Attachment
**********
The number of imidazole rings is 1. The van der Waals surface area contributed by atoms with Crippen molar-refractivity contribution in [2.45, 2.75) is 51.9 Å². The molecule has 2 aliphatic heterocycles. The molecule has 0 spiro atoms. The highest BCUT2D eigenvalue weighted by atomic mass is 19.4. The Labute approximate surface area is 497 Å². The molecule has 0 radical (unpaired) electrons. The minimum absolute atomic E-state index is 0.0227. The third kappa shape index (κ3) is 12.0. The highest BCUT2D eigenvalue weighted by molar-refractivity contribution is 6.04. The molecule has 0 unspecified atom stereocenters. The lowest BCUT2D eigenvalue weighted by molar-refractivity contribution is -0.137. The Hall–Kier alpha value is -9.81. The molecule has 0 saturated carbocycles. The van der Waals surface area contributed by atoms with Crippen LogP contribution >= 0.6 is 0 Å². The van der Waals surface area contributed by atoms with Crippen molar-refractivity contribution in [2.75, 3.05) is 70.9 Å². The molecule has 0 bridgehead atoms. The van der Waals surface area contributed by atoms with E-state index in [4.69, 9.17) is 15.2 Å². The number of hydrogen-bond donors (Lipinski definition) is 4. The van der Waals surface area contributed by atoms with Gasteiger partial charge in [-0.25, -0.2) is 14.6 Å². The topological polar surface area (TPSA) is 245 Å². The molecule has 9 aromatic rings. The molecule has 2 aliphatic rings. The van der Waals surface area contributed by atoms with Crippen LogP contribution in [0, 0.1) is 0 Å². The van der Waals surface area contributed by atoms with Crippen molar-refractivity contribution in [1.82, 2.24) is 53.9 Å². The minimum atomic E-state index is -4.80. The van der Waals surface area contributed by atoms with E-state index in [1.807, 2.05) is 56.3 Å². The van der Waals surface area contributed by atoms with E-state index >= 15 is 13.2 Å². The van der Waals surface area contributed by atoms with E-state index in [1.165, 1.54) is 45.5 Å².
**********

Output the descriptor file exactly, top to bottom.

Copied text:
The number of imidazole rings is 1. The van der Waals surface area contributed by atoms with Crippen molar-refractivity contribution in [2.45, 2.75) is 51.9 Å². The molecule has 2 aliphatic heterocycles. The molecule has 0 spiro atoms. The highest BCUT2D eigenvalue weighted by atomic mass is 19.4. The Labute approximate surface area is 497 Å². The molecule has 0 radical (unpaired) electrons. The minimum absolute atomic E-state index is 0.0227. The third kappa shape index (κ3) is 12.0. The highest BCUT2D eigenvalue weighted by molar-refractivity contribution is 6.04. The molecule has 0 unspecified atom stereocenters. The lowest BCUT2D eigenvalue weighted by molar-refractivity contribution is -0.137. The Hall–Kier alpha value is -9.81. The molecule has 0 saturated carbocycles. The van der Waals surface area contributed by atoms with Crippen LogP contribution >= 0.6 is 0 Å². The van der Waals surface area contributed by atoms with Crippen molar-refractivity contribution in [2.75, 3.05) is 70.9 Å². The molecule has 0 bridgehead atoms. The van der Waals surface area contributed by atoms with E-state index in [4.69, 9.17) is 15.2 Å². The number of hydrogen-bond donors (Lipinski definition) is 4. The van der Waals surface area contributed by atoms with Gasteiger partial charge in [-0.25, -0.2) is 14.6 Å². The topological polar surface area (TPSA) is 245 Å². The molecule has 9 aromatic rings. The molecule has 2 aliphatic rings. The van der Waals surface area contributed by atoms with Crippen LogP contribution in [0, 0.1) is 0 Å². The van der Waals surface area contributed by atoms with Crippen molar-refractivity contribution in [1.82, 2.24) is 53.9 Å². The minimum atomic E-state index is -4.80. The van der Waals surface area contributed by atoms with E-state index in [1.807, 2.05) is 56.3 Å². The van der Waals surface area contributed by atoms with E-state index >= 15 is 13.2 Å². The van der Waals surface area contributed by atoms with E-state index in [1.165, 1.54) is 45.5 Å².